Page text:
2,000 years of El Nino Activity Revealed in Galapagos

The University of Washington reported (March 17) on the results of Galapagos lake sediment analysis.  In summary:

"Results show that from the beginning of the record 2,000 years ago, until the year 1400, most rainfall changes on the island were indeed related to El Niño.

The record also shows long-term shifts. Heavier rainfall at the study sites from the year 0 to 400, and again during Europe’s Medieval Warm Period, just before the Little Ice Age from about the year 800 to 1300, was probably caused by a centuries-long strengthening of El Niño.

“This record shows that there have been quite large changes in El Niño precipitation in this area in the past, and that we might expect large changes in the future,” Nelson said.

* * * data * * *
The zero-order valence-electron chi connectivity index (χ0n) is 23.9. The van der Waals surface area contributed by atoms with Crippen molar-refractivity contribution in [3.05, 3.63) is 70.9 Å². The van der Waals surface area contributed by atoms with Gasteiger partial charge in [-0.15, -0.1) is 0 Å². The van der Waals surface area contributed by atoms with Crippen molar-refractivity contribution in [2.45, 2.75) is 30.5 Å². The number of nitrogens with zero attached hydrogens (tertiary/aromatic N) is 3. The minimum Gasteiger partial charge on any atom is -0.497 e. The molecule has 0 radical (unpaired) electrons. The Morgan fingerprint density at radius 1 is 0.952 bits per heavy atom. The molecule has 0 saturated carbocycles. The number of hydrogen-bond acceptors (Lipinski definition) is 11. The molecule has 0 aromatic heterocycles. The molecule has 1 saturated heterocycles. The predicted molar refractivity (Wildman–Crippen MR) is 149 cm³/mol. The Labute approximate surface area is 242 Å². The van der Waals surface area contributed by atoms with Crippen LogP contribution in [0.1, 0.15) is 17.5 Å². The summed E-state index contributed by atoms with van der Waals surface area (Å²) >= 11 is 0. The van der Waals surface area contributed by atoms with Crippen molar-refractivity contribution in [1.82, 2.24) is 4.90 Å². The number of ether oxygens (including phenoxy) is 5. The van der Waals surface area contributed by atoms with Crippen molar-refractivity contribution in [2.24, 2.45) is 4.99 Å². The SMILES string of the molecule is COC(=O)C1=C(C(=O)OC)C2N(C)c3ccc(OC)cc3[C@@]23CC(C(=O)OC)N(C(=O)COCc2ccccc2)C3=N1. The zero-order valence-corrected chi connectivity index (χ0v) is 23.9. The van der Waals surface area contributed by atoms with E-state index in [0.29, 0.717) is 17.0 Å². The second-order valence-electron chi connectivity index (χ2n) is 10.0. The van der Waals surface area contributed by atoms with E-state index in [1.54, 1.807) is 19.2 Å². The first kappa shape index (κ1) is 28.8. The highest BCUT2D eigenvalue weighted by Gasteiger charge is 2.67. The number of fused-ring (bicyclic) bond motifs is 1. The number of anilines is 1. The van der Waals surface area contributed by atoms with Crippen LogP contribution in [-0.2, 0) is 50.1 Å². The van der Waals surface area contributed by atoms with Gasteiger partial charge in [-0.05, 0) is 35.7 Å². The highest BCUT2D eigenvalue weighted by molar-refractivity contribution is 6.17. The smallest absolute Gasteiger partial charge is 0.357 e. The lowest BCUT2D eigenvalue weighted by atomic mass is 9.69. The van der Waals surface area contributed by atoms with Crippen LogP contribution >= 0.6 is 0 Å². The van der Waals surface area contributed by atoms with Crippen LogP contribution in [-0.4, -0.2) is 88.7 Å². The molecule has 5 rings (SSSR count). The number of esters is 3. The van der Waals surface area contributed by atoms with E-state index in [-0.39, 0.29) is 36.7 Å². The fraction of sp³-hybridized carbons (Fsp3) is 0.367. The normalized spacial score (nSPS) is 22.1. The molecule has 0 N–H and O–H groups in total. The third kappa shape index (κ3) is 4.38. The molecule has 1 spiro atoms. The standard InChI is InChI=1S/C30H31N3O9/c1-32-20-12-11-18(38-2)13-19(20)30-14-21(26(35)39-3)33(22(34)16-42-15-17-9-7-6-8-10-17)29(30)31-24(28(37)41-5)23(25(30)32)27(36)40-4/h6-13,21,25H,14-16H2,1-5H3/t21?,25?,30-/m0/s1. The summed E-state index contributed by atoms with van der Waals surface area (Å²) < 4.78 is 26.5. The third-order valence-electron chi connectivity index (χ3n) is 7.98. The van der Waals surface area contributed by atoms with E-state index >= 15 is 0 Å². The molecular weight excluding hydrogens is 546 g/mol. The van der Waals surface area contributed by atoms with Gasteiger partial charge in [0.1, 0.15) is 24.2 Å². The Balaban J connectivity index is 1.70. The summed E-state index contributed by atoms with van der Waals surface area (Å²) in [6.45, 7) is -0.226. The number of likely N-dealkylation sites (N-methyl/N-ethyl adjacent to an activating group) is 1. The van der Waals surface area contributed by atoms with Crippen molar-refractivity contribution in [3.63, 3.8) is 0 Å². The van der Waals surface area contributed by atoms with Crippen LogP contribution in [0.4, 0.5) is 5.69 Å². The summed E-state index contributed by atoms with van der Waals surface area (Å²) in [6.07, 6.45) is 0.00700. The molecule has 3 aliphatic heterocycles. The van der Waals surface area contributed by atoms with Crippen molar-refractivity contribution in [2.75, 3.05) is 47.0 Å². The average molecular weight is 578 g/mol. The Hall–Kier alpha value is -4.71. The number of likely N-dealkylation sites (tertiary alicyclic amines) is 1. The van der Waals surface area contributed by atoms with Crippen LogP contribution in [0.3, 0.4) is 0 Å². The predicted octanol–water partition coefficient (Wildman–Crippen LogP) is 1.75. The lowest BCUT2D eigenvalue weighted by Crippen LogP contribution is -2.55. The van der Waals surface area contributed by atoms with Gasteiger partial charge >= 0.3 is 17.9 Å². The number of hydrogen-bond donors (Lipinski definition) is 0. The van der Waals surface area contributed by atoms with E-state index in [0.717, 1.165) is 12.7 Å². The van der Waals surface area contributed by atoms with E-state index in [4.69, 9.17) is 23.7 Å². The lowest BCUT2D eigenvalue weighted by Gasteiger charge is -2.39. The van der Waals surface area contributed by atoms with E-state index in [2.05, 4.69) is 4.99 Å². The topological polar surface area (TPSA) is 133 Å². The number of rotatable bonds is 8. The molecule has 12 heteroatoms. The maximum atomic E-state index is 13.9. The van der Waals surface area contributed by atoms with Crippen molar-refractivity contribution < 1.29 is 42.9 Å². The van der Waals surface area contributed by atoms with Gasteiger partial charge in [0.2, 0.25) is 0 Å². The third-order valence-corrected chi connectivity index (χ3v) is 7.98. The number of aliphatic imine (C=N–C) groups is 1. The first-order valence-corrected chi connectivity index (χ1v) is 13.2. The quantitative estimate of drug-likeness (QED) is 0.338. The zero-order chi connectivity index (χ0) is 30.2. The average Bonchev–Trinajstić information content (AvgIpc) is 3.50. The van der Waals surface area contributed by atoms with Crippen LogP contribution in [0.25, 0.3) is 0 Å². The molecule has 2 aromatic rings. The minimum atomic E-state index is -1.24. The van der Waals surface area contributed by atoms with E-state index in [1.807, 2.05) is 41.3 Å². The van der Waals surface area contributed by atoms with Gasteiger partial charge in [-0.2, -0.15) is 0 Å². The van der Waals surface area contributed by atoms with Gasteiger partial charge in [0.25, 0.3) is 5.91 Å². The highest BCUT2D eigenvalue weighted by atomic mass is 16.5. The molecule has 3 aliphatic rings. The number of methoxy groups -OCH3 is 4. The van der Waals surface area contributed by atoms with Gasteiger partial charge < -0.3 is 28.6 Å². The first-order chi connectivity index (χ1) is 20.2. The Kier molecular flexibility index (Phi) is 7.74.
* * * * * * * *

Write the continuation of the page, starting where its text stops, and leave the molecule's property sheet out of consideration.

But during the Little Ice Age, a period from roughly 1400 to 1850 when temperatures in Europe were cooler and many of Earth’s glaciers expanded, the biggest changes came from the Intertropical Convergence Zone shifting to the south.

Recent research has shown that the position of the Intertropical Convergence Zone, and the associated rainfall and drought, is tied to the temperature balance between the Northern and Southern hemispheres.

“It’s consistent with what we understand about the changes in the ITCZ that it might have been positioned further south when the Northern Hemisphere was cooler,” Nelson said."

Click here for the full article.


The lake at Tagus cove, on the western shores of Isabela Island - with a larger cruise ship anchored at the cove.  On the horizon, the gentle rising slope of Fernandina Island appears, across the Bolivar Channel.  These waters are cooler, and nutrient rich, attracting sea birds, marine mammals and .... tourists!